Mission & Travel
  • Holy Land journeys: A disciple-making tool or Christian vacation?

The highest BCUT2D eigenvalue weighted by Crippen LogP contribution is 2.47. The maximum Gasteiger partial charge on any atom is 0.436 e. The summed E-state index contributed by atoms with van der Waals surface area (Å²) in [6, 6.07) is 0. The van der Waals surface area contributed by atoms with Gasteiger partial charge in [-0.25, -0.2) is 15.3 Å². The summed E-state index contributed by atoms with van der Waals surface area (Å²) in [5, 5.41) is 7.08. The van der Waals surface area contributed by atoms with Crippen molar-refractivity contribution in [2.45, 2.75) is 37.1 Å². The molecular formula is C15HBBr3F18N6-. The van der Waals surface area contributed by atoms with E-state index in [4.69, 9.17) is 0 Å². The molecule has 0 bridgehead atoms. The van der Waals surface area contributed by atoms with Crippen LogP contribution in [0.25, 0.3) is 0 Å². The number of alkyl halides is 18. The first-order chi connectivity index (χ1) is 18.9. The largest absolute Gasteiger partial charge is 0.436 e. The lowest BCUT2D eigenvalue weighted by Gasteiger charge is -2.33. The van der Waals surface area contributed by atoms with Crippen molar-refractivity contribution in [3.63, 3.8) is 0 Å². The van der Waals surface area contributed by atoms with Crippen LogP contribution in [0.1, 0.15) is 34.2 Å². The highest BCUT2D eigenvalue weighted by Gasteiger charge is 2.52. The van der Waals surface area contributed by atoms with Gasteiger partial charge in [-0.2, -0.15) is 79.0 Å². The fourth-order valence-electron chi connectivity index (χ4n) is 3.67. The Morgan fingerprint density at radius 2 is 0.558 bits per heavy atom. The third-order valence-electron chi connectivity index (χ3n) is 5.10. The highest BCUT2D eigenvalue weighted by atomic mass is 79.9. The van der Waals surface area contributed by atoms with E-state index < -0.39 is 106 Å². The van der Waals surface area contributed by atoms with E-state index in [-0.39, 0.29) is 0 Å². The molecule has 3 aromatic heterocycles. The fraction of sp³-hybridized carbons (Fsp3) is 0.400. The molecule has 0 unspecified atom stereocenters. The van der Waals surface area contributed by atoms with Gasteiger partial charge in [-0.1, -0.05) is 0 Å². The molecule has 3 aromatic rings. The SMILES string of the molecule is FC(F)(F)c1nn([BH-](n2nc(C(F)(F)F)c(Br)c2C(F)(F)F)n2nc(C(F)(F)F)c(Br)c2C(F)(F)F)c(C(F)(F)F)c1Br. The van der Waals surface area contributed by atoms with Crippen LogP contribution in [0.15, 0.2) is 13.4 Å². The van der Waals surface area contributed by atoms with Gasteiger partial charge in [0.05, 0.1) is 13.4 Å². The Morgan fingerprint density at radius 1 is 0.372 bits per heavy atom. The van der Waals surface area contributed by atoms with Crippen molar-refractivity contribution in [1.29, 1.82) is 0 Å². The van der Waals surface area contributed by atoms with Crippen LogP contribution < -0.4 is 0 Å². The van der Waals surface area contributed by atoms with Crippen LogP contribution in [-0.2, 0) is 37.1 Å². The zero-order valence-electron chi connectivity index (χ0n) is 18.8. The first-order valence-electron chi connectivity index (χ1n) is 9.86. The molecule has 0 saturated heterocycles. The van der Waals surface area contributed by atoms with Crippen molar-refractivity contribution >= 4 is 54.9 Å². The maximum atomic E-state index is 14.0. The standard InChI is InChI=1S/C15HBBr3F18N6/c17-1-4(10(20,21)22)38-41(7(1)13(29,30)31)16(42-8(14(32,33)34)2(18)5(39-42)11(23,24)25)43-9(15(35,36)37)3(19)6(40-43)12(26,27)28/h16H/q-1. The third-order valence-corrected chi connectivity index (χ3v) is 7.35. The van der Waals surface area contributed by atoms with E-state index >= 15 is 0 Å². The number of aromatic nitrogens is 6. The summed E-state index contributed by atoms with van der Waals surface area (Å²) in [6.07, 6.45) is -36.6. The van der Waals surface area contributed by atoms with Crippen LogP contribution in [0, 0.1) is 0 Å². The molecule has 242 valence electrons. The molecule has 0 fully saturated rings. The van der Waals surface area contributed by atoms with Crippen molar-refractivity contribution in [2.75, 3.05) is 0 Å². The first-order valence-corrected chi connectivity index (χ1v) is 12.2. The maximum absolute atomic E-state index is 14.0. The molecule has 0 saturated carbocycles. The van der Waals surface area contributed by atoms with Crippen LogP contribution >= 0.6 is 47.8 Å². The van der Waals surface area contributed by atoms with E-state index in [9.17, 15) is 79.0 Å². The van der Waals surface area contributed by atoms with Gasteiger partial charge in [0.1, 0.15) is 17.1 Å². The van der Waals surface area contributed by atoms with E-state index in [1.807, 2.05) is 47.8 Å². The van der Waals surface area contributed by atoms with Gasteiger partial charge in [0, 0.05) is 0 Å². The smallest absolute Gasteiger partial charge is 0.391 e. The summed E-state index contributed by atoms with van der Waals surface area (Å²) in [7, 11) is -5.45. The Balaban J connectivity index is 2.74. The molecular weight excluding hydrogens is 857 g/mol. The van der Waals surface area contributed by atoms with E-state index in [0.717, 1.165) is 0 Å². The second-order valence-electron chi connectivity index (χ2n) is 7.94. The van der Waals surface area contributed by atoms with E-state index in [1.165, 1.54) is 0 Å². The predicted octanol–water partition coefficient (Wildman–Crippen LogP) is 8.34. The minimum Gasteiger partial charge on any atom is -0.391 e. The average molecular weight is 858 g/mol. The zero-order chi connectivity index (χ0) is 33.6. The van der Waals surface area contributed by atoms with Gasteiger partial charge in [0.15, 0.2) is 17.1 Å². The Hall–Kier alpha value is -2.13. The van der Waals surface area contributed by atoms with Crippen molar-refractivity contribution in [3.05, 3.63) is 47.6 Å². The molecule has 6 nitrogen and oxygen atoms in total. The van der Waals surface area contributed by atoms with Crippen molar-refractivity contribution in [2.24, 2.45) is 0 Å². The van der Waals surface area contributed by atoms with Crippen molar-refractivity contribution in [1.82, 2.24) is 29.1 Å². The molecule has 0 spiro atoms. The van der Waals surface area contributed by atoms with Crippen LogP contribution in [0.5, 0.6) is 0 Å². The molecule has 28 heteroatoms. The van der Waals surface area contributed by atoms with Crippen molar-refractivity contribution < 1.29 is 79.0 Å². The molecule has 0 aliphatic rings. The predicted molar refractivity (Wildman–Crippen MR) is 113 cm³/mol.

Walking in the footsteps of Jesus in the land of the Bible is the ultimate hands-on disciple-making experience for Christians — not just a vacation to a destination related to church.  Educational Opportunities Tours (EO) President/CEO James Ridgway recently interviewed Rev. Tom Smith about how Holy Land journeys have changed lives and inspired the faith of people who traveled with him in the Holy Land. James Ridgway: How did your first Holy Land journey influence your life and ministry? Rev. Tom Smith: It’s safe to say that it began to affect me even before I returned home. But the immediately noticeable influence was the way that it affected my preaching and teaching. I found myself painting word pictures of a passage of Scripture as I would preach or teach. I would give little tidbits of what it means to go ‘up’ from Jericho or the winds affecting the Sea of Galilee as they funneled into that area. It was like I had an entirely new resource to add to my library as I prepared for a sermon or class. Ridgway: When did you decide to start taking groups to the Holy Land? How did the people respond? Smith: I went the first time without a group. But after returning, my excitement was obvious. I talked about it constantly.  As soon as I was introduced to Educational Opportunities and learned of how I could ‘earn’ a trip, I decided to go back and take as many people as possible. As soon as I mentioned that I was putting a group together, people started signing up.  A journey to the Holy Land is in the hearts of a lot of people — not as a vacation but as part of their faith development — so there was natural interest in participating. Folks were excited that they could travel with me because they trusted me as their pastor.  Ridgway: Afterwards, what did you see in the lives of those who experienced the Holy Land? Smith: They were changed. They engaged with Scripture differently. They talked about the way they heard the sermons differently. They began to participate more readily in Sunday School, study groups or accountability groups. Many of them became more open and expressive of being leaders in the congregation. They have a renewed/revitalized faith, it seems.  Ridgway: What other benefits come from the Holy Land journeys? Smith: One of the things was how close the group became. They bonded with each other as they shared the experience.  They also bonded with me, as their pastor, differently. Instead of hearing me teach or preach a couple of hours per month, they spent 12 to 14 hours a day talking and experiencing this profoundly moving journey. We formed some truly lasting bonds.  They also came back with a deeper understanding of the current issues facing people in the region. They experienced not just what the news media shared, but what they themselves saw. They could ‘put a face’ to it, and it opened doors/eyes in a way that nothing else could do. Ridgway: How does a pastor plan a journey to the Holy Land?  Smith: There are two ways a pastor could begin this journey.  First, they could participate in an EO Familiarization tour. After experiencing the Holy Land personally, they could start planning a group journey. Personal experience helps while recruiting a group.  The second way is to jump right in and organize an EO Holy Land journey for their group by going to www.eo.travelwithus.com and reviewing the different itineraries offered and finding one that best suits what they and their folks would love to see. Then, they can reach out to the EO team to partner and build the journey that will help make disciples for Jesus Christ. The EO staff will provide all the tools necessary — including ongoing support — to build a life-changing tour for the congregation.